Have you ever been dive-bombed by a tree swallow? When I went out to the garden one time, years ago, to harvest greens into a colander, a swallow kept swooping just above me. I put the colander on my head and fled for the house. The greens could wait.

This year, a pair of swallows is nesting in a bluebird box alongside our driveway and near our Christmas trees. They don’t seem to mind the moving traffic in the driveway — wheeled or on foot — but when I stopped to photograph them, I was, once again, dive-bombed, but never actually hit.

In the evening, when I’m pruning the Christmas trees several feet from the nest box, the swallows keep me company, flying above and catching insects on the wing. This damp year, the insects are abundant and the swallows must be well-fed.

What do they eat? According to an Environmental Protection Agency report at epa.gov/ne/ge/thesite, “Tree swallows feed primarily on emergent aquatic insects that can potentially assimilate sediment-associated contaminants.” A good reason to eliminate the contaminants…

Prey, said the EPA, usually ranges from 0.04 to 1.7 inches and includes Diptera (flies, 46 percent), Homoptera (“true bugs,” including aphids, scale insects, cicadas and leafhoppers, 26 percent), Ephemeroptera (those ephemeral Mayflies, 11 percent), Odonata (dragonflies and damselflies, 5 percent), Coleoptera (beetles, 4 percent), Molluska (molluscs, 4 percent), Aranae (spiders, 2 percent), Psocoptera (booklice and barklice, 1 percent), Hymenoptera (sawflies, wasps, bees and ants, 1 percent) and small amounts of other orders of insects.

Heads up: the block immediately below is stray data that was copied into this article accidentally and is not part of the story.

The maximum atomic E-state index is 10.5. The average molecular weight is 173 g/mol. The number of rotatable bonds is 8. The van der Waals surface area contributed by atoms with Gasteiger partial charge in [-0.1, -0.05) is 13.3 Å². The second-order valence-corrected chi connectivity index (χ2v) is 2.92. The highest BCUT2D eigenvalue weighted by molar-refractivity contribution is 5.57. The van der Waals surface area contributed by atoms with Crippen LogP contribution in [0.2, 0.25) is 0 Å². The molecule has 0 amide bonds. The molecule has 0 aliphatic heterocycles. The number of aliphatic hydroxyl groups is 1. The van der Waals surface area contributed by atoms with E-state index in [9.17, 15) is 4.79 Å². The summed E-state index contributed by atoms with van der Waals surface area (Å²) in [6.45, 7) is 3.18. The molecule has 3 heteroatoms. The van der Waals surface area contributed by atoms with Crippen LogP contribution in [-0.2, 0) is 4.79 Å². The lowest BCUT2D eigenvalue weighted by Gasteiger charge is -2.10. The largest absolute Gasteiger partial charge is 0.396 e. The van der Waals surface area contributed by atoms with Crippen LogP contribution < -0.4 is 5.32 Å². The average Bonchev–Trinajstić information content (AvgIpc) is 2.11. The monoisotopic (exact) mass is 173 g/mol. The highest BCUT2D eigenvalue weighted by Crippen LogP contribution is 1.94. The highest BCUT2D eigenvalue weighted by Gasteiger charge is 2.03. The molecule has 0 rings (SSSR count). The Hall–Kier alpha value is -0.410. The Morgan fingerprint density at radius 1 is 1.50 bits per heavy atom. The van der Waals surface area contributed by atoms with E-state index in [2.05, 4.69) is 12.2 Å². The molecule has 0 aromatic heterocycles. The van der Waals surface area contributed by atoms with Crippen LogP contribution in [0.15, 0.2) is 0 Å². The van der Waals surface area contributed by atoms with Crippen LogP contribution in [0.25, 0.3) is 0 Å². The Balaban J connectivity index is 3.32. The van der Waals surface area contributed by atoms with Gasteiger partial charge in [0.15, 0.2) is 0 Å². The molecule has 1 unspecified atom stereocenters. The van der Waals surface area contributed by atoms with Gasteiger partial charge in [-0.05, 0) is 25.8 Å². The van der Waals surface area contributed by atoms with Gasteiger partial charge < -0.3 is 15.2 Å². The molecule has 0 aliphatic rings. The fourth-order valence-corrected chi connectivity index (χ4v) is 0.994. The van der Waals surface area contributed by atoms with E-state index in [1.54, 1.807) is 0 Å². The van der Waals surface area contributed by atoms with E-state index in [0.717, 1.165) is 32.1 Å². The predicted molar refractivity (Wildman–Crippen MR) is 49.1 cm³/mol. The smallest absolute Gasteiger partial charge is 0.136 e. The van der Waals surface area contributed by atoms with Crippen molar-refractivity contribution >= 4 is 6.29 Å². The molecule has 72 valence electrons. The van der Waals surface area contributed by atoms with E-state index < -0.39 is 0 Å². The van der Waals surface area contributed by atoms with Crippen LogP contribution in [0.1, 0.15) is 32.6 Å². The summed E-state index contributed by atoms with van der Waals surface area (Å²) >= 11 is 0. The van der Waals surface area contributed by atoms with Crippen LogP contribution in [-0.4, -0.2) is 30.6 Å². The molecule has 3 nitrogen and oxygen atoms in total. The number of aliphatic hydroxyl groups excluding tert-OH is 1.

Those Diptera that make up 46 percent of tree swallow insect catches include mosquitoes, gratefully. They may also include midges, some of which feed on Christmas trees and others of which compete with the midges that feed on Christmas trees.

And the Odonata — dragonflies and damselflies — that the swallows consume: They may have eaten some of the bugs that affect Christmas trees. Plenty of Odonata remain, despite the swallow family’s persistence.

I cheer the swallows for eating the bugs that bug me or that bug the trees, but wonder at the complexity of the ecosystem out there, and in the end just trust in nature to keep different life forms in balance. So far, things are working fine.

Tree swallows are also frugivorous — they eat fruit. The berries of the Myrica family, including bayberry (M. pensylvanica) in the north and wax myrtle (M. cerifera) in the south, are coated with a wax that swallows can metabolize, and I have seen tree swallows de-fruit a bayberry hedge in late summer afternoon as they switched their diets from insects to fruits to gather energy for their migration.

Perhaps tree swallows are responsible for the spread of bayberry shrubs within our Christmas trees. (And when the shrubs don’t interfere with tree growth, we leave them there.) I started several bayberries from seed when we first moved here almost 30 years ago, planted the seedlings around the house and in our little orchard, and stood back. About 10 years later, I started seeing bayberries popping up in our landscape, and even along the side of the road up to a quarter of a mile away.

You never know what you might start when you plant a seed or put up a nest box.